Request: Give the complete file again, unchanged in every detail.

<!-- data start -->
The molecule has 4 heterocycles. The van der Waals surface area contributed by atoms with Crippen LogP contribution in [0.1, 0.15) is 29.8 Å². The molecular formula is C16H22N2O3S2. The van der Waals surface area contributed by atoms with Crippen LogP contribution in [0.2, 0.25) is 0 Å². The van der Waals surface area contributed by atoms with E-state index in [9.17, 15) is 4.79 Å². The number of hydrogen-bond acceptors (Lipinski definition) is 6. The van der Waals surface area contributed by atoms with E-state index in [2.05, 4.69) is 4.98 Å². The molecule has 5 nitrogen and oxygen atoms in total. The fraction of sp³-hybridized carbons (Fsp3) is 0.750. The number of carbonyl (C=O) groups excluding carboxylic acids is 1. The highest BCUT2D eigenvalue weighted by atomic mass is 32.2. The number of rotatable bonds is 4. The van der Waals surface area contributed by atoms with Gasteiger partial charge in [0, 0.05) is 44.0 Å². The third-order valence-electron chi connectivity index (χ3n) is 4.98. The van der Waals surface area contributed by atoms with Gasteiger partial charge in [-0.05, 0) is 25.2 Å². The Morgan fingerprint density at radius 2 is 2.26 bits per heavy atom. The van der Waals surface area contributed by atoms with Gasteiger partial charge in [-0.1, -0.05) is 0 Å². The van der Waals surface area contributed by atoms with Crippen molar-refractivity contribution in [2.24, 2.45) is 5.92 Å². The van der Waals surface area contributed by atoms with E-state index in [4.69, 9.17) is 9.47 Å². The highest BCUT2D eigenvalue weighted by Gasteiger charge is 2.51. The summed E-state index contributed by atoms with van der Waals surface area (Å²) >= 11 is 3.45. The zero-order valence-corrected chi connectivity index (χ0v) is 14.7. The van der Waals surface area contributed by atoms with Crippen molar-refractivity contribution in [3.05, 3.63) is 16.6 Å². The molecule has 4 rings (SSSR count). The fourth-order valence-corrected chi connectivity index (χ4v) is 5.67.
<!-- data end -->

The molecule has 4 heterocycles. The van der Waals surface area contributed by atoms with Crippen LogP contribution in [0.1, 0.15) is 29.8 Å². The molecular formula is C16H22N2O3S2. The van der Waals surface area contributed by atoms with Crippen LogP contribution in [0.2, 0.25) is 0 Å². The van der Waals surface area contributed by atoms with E-state index in [9.17, 15) is 4.79 Å². The number of hydrogen-bond acceptors (Lipinski definition) is 6. The van der Waals surface area contributed by atoms with E-state index in [2.05, 4.69) is 4.98 Å². The molecule has 5 nitrogen and oxygen atoms in total. The fraction of sp³-hybridized carbons (Fsp3) is 0.750. The number of carbonyl (C=O) groups excluding carboxylic acids is 1. The highest BCUT2D eigenvalue weighted by atomic mass is 32.2. The number of rotatable bonds is 4. The van der Waals surface area contributed by atoms with Gasteiger partial charge in [0, 0.05) is 44.0 Å². The third-order valence-electron chi connectivity index (χ3n) is 4.98. The van der Waals surface area contributed by atoms with Gasteiger partial charge in [-0.05, 0) is 25.2 Å². The Morgan fingerprint density at radius 2 is 2.26 bits per heavy atom. The van der Waals surface area contributed by atoms with Gasteiger partial charge in [-0.1, -0.05) is 0 Å². The van der Waals surface area contributed by atoms with Crippen molar-refractivity contribution in [2.24, 2.45) is 5.92 Å². The van der Waals surface area contributed by atoms with E-state index in [4.69, 9.17) is 9.47 Å². The highest BCUT2D eigenvalue weighted by Gasteiger charge is 2.51. The summed E-state index contributed by atoms with van der Waals surface area (Å²) >= 11 is 3.45. The zero-order valence-corrected chi connectivity index (χ0v) is 14.7. The van der Waals surface area contributed by atoms with Crippen molar-refractivity contribution in [3.05, 3.63) is 16.6 Å². The molecule has 4 rings (SSSR count). The fourth-order valence-corrected chi connectivity index (χ4v) is 5.67.